Patients with coronary artery calcifications are usually asymptomatic or may complain of exertional symptoms of chest pain and dyspnea. Past history should focus on the presence of atherosclerotic cardiovascular disease (ASCVD) risk factors like hyperlipidemia, diabetes, hypertension, and smoking. Patients with valvular calcifications may present with exertion chest pain, dyspnea or syncope/near syncope depending on the severity of valve calcification and stenosis. Physical examination may reveal a murmur depending on the valve involved. Patients with pericardial calcifications may present with symptoms of right-sided heart failure, including ascites and pedal edema. They usually have a previous history of infection or radiation exposure. The examination is significant for a raised jugular venous pulse and positive Kussmaul's sign, fluid shift, and dullness to percussion in the abdomen. In patients with myocardial calcification, a history of preceding global or focal myocardial injury is usually present. A previous history of severe sepsis or septic shock may also be present in such patients.


Coronary artery Calcifications (CAC)

A cardiac CT angiogram (CTA) is better at demonstrating the CAC and also quantifying it. This is particularly important in asymptomatic patients who have an intermediate (10% to 20%) 10-year risk of ASCVD based on the Framingham risk score, as well as for asymptomatic individuals 40 years and older with diabetes mellitus for coronary artery calcium scanning.[8]

Currently, the American College of Cardiology/American Heart Association gives class IIa indication for asymptomatic patients with an intermediate 10-year risk of ASCVD (10% to 20%) based on Framingham risk score, as well as for asymptomatic individuals 40 years and older with diabetes mellitus. CAC measurement is generally not recommended for patients at low (less than 10%) or high (greater than 20%) 10-year risk of cardiac events based on the Framingham risk score.[9]

Quantification of CAC is based on Agatston score calculated using CTA of coronary arteries is as follows;

  • 0: no identifiable disease
  • 1 to 99: mild disease 
  • 100 to 399: moderate disease
  • Greater than 400: severe disease

In general, the extent of CAC correlates with coronary artery disease burden and does not exactly tell us about the degree of stenosis for which coronary angiogram or other intravascular imaging modalities are needed.

Valvular Calcifications

Aortic valve stenosis is the most common valve pathology in the elderly. It is usually diagnosed by an echocardiogram, which tells us the valvular area as well as valvular gradients. Severe AS is usually diagnosed by valve area of < 1 cm2, peak velocity of > 4 m/sec and mean gradient of > 40 mmHg. Accurate diagnosis of severe AS relies on a normal contractile function of the heart. In cases of left ventricular failure, severity may be misdiagnosed on echocardiogram. Aortic valve calcium scoring (not very readily available) is a quantitative and flow –independent method of assessing the AS severity (recommended thresholds of 2000 in men and 1250 in women). Similarly, for other calcified valves, an echocardiogram can predict the severity of stenosis as well.[10]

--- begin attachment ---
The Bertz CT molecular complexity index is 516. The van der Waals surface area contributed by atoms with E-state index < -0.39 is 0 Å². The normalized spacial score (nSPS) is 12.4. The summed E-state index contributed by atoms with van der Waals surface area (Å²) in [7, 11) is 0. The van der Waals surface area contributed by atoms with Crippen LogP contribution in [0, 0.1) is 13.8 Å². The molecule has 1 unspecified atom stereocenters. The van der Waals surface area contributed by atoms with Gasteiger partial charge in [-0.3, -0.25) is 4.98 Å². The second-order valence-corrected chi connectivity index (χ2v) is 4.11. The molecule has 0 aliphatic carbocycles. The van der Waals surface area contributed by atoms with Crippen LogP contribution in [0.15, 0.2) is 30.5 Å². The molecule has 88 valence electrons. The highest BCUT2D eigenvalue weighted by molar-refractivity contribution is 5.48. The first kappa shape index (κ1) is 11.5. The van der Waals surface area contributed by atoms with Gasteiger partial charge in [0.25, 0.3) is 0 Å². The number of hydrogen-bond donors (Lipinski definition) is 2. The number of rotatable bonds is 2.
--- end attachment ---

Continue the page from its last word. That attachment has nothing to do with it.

Pericardial and Myocardial Calcifications

For pericardial calcifications seen on chest x-ray or CT scan in patients with signs and symptoms of right heart failure, a thorough investigation of the right heart function should be done, including a right heart catheterization as well as an echocardiogram. Pericardial calcification is usually diagnosed as a rim of calcification or spotty calcification involving the pericardium.[11]

Myocardial calcifications are usually diagnosed as incidental findings on chest imaging or autopsy of patients. A predisposing global cardiac injury like ischemia or sepsis is usually present in these patients.

Treatment / Management

Coronary Artery Calcifications

There is no known treatment for coronary artery calcifications. As mentioned above, a certain threshold of CAC risk score predicts which patients would benefit from statins and hence should be prescribed per the guidelines. In addition, other modifiable risk factors for ASCVD, including hypertension, diabetes, and cigarette smoking, should be addressed.[12][13]

Valvular Calcifications

For valvular calcifications and stenosis that fulfills the criteria for valvular replacement, either a transcatheter or surgical valve replacement procedure should be performed. This should take into account the frailty of the patient as well as the surgical risks, calculated using the STS score (Society of Thoracic Surgeons). While surgery is preferred in young patients, a transcatheter aortic valve replacement (TAVR) may be more desirable in patients with higher surgical risks.[14]

Pericardial and Myocrdial Calcifications

In addition to medical management of heart failure with diuretics and other guidelines directed medical treatment (GDMT), a pericardiectomy may be necessitated in refractory constrictive pericarditis. Pericardiectomy is a procedure with high morbidity and mortality rates. 

The treatment of myocardial calcifications is not well elucidated in the literature.

Differential Diagnosis